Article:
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In 1849 Elder Parley P. Pratt, the great-great-grandfather of presidential candidate Mitt Romney, led the first Mormons into southwestern Utah, describing it as “a country…turned inside out, upside down, by terrible convulsions in some former age.”

On October 6, 1861, Brigham Young called 300 Mormon families on the Cotton Mission—a church-led effort to settle the Virgin River Basin in southwestern Utah. The area became known as “Dixie” for the cotton and sugar cane it yielded. The Mormon emigrants, along with a smattering of pioneers already in the valley, established Grafton astride the Virgin River just west of Zion Canyon.

Young spoke at Grafton in 1861, warning against gentile encroachment in the area: “The country from Toquerville to Adventure is a good place to hide up women and children and defend them in time of war, for no army could get into these pockets and openings, if there were a few men to oppose them.”

On January 8, 1862, the Virgin River flooded Grafton after 40 days of constant rain, collapsing adobe homes and dispersing sand bars across farmland. The town was relocated 11⁄2 miles to the north.

When early settler Nathan Tenney’s wife went into labor during the flood, Nathan and several other men lifted, shoved and floated their wagon-box home to higher ground. The Tenneys named their son Marvelous Flood in honor of his unique birth.

New Grafton was self-sufficient. Settlers harvested cherries, peaches, apples, pears, grapes, currants and grain. A cotton mill and molasses mill provided the town’s chief exports in the early days; later cattle herding and silk production diversified the economy. In 1864 Grafton reached its largest population of 168 souls.

In 1866 local Paiutes began to attack the settlers’ cattle herds. In April of that year they murdered three members of the Berry family as they traveled from Grafton to Kanab. The conflict prompted the Mormon church to relocate all Graftonites to Rockville. Only about 40 people returned to Grafton in 1868.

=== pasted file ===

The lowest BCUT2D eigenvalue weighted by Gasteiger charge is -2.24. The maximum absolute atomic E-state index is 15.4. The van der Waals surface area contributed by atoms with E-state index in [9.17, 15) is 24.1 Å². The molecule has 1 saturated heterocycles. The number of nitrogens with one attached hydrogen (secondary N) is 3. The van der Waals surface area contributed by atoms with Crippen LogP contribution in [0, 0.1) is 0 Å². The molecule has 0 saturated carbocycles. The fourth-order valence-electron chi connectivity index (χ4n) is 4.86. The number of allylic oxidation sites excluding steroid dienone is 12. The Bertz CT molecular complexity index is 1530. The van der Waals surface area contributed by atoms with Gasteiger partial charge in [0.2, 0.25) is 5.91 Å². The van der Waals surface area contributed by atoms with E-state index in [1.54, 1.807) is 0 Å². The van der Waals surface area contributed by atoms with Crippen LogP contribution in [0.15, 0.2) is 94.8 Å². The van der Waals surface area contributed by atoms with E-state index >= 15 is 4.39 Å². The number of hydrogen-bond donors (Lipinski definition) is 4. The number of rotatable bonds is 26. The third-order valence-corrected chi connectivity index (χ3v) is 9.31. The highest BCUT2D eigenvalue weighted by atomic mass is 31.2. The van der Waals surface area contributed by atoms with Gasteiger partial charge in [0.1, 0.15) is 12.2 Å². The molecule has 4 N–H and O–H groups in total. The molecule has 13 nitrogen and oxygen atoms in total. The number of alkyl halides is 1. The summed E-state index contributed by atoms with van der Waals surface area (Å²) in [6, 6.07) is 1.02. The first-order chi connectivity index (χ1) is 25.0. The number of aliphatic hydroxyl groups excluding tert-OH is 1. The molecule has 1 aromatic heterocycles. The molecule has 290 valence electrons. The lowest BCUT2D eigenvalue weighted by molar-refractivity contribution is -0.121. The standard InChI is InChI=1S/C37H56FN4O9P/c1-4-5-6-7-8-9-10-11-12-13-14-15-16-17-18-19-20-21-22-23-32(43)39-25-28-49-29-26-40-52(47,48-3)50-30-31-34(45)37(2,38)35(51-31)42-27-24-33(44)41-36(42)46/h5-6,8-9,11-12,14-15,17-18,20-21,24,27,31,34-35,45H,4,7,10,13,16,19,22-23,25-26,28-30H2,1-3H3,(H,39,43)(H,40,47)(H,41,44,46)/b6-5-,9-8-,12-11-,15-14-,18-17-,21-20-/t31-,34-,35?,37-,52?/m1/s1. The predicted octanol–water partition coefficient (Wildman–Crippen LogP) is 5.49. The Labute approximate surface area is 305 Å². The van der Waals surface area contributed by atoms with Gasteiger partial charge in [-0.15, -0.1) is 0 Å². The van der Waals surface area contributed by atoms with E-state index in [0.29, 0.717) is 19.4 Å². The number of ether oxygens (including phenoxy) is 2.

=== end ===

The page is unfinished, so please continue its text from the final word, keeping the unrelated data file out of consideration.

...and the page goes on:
The town rebounded and grew steadily after a silkworm craze in 1874, when residents planted large mulberry trees— still standing today—to feed the lucrative worms.

The completion of the Hurricane Canal, which opened new farmlands in the Hurricane Valley, spelled Grafton’s demise. The town could never fully control the turbulent Virgin River. Said one resident: “The making of ditches in Grafton was like the washing of clothes in a household, it had to be done every week.”

In 1944 last holdouts Franklin Stephen Russell and Mary Ellen Ballard Russell moved from their home next to the adobe schoolhouse/church to St. George. They had bought the building (seen opposite below) in 1910 for $200 and a cow.

Hollywood has resurrected picturesque Grafton as the backdrop for numerous Westerns, including Child Bride of Short Creek, Arizona Kid, Red Fury, Ramrod and Butch Cassidy and the Sundance Kid. In the latter, Paul Newman took his idyllic bicycle ride with Katharine Ross along the streets of Grafton.


Located just off Route 9 between Virgin City and Rockville in Washington County,Grafton today includes the adobe schoolhouse/church, several homesteads and a graveyard nestled beneath Mount Kinesava in Zion National Park.

Originally published in the February 2008 issue of Wild West. To subscribe, click here